The Agricultural Fairs Rescue Act was introduced in Congress late last week to help preserve agricultural fairs across the country. The legislation from Democrat Jimmy Panetta of California and Republican Billy Long of Missouri is also designed to help fairs recover from large financial losses they’ve suffered because of COVID-19. A large number of fairs across the country didn’t take place this summer because of safety concerns. The bill would provide $500 million in grant funding for agricultural fairs through their state departments of agriculture to help keep them functioning well into the future. “County and local fairs are very important to agriculture and our communities all across our country,” Panetta says. “Fairs provide our producers with the opportunity to market their crops and livestock and foster the next generation of farmers.” He points out that fairs are also an “economic engine” and a gathering place to highlight and celebrate our communities. A Drover’s report says agricultural and community fairs have been an important part of rural communities for over 250 years. State and local fairs also provide farmers and ranchers with the opportunity to educate the public about local agriculture. “Like many institutions, fairs have been hit by COVID-19,” Panetta says, “and we must assist if we are going to preserve these fairs for the future.”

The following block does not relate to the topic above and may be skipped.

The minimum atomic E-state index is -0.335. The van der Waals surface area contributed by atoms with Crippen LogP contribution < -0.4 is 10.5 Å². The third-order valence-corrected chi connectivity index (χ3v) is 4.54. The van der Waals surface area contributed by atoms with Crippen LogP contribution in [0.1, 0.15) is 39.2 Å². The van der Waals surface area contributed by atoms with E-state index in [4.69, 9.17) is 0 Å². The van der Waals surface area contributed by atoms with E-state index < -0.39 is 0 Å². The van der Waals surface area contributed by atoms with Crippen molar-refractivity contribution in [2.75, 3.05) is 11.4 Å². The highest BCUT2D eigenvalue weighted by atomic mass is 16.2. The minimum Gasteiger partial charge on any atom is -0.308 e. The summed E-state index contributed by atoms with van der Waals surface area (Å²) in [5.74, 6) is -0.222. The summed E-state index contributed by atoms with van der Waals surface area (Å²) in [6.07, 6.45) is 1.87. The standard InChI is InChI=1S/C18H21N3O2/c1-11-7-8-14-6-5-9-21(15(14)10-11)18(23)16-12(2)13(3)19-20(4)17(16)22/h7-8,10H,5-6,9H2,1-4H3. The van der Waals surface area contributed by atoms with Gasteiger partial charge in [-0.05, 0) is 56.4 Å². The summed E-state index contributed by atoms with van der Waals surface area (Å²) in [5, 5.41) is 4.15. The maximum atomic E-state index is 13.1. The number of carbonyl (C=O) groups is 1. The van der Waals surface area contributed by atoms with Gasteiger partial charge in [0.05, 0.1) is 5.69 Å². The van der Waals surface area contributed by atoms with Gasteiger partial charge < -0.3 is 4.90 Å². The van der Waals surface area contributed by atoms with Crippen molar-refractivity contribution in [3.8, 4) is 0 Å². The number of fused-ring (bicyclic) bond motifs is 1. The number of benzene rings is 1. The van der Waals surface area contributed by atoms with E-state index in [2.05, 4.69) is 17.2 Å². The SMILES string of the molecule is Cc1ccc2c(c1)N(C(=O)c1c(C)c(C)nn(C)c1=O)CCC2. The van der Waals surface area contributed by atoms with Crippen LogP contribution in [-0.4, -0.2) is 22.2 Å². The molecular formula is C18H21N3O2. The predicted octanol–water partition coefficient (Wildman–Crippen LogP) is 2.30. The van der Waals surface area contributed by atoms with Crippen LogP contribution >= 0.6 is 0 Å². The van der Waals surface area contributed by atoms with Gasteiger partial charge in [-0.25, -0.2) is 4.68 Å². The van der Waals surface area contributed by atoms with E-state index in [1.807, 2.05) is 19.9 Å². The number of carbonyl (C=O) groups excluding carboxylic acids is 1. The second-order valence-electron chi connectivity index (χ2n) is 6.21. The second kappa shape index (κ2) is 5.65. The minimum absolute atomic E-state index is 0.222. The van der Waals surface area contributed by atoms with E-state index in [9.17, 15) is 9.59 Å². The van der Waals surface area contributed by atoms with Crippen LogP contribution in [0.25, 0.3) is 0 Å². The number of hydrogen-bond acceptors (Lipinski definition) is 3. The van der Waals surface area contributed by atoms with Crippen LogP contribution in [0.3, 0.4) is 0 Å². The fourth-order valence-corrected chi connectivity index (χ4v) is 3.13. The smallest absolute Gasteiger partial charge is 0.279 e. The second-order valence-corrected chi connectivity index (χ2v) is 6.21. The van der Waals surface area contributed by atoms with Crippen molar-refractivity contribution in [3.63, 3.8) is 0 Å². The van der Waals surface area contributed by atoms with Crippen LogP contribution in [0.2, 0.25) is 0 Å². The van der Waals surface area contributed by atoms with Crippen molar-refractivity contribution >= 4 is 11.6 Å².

NCGA Talks Trade and Supply Chains During Virtual Town Hall